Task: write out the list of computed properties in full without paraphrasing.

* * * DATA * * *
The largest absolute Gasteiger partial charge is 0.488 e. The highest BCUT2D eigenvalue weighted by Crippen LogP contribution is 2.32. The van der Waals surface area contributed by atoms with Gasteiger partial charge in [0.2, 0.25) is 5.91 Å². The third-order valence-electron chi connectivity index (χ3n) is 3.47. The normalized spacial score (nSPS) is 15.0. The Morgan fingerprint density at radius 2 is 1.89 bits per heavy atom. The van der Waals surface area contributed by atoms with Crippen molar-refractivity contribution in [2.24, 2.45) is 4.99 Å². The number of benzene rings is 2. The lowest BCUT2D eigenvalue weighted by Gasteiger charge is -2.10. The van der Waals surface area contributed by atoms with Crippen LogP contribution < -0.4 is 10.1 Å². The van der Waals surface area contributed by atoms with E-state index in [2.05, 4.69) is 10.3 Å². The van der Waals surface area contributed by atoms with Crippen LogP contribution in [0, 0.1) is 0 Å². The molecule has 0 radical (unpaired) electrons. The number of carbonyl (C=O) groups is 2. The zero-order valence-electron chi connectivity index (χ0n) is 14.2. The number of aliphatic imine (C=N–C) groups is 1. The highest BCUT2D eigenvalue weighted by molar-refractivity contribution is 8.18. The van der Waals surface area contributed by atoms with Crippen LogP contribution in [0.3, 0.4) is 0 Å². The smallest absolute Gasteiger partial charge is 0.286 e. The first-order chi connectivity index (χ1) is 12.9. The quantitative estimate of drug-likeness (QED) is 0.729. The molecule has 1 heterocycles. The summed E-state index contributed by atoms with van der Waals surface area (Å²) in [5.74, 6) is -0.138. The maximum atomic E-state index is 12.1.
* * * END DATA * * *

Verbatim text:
The largest absolute Gasteiger partial charge is 0.488 e. The highest BCUT2D eigenvalue weighted by Crippen LogP contribution is 2.32. The van der Waals surface area contributed by atoms with Gasteiger partial charge in [0.2, 0.25) is 5.91 Å². The third-order valence-electron chi connectivity index (χ3n) is 3.47. The normalized spacial score (nSPS) is 15.0. The Morgan fingerprint density at radius 2 is 1.89 bits per heavy atom. The van der Waals surface area contributed by atoms with Crippen molar-refractivity contribution in [2.24, 2.45) is 4.99 Å². The number of benzene rings is 2. The lowest BCUT2D eigenvalue weighted by Gasteiger charge is -2.10. The van der Waals surface area contributed by atoms with Crippen LogP contribution < -0.4 is 10.1 Å². The van der Waals surface area contributed by atoms with E-state index in [2.05, 4.69) is 10.3 Å². The van der Waals surface area contributed by atoms with Crippen LogP contribution in [0, 0.1) is 0 Å². The molecule has 0 radical (unpaired) electrons. The number of carbonyl (C=O) groups is 2. The zero-order valence-electron chi connectivity index (χ0n) is 14.2. The number of aliphatic imine (C=N–C) groups is 1. The highest BCUT2D eigenvalue weighted by molar-refractivity contribution is 8.18. The van der Waals surface area contributed by atoms with Crippen LogP contribution in [0.3, 0.4) is 0 Å². The smallest absolute Gasteiger partial charge is 0.286 e. The first-order chi connectivity index (χ1) is 12.9. The quantitative estimate of drug-likeness (QED) is 0.729. The molecule has 1 heterocycles. The summed E-state index contributed by atoms with van der Waals surface area (Å²) in [5.74, 6) is -0.138. The maximum atomic E-state index is 12.1.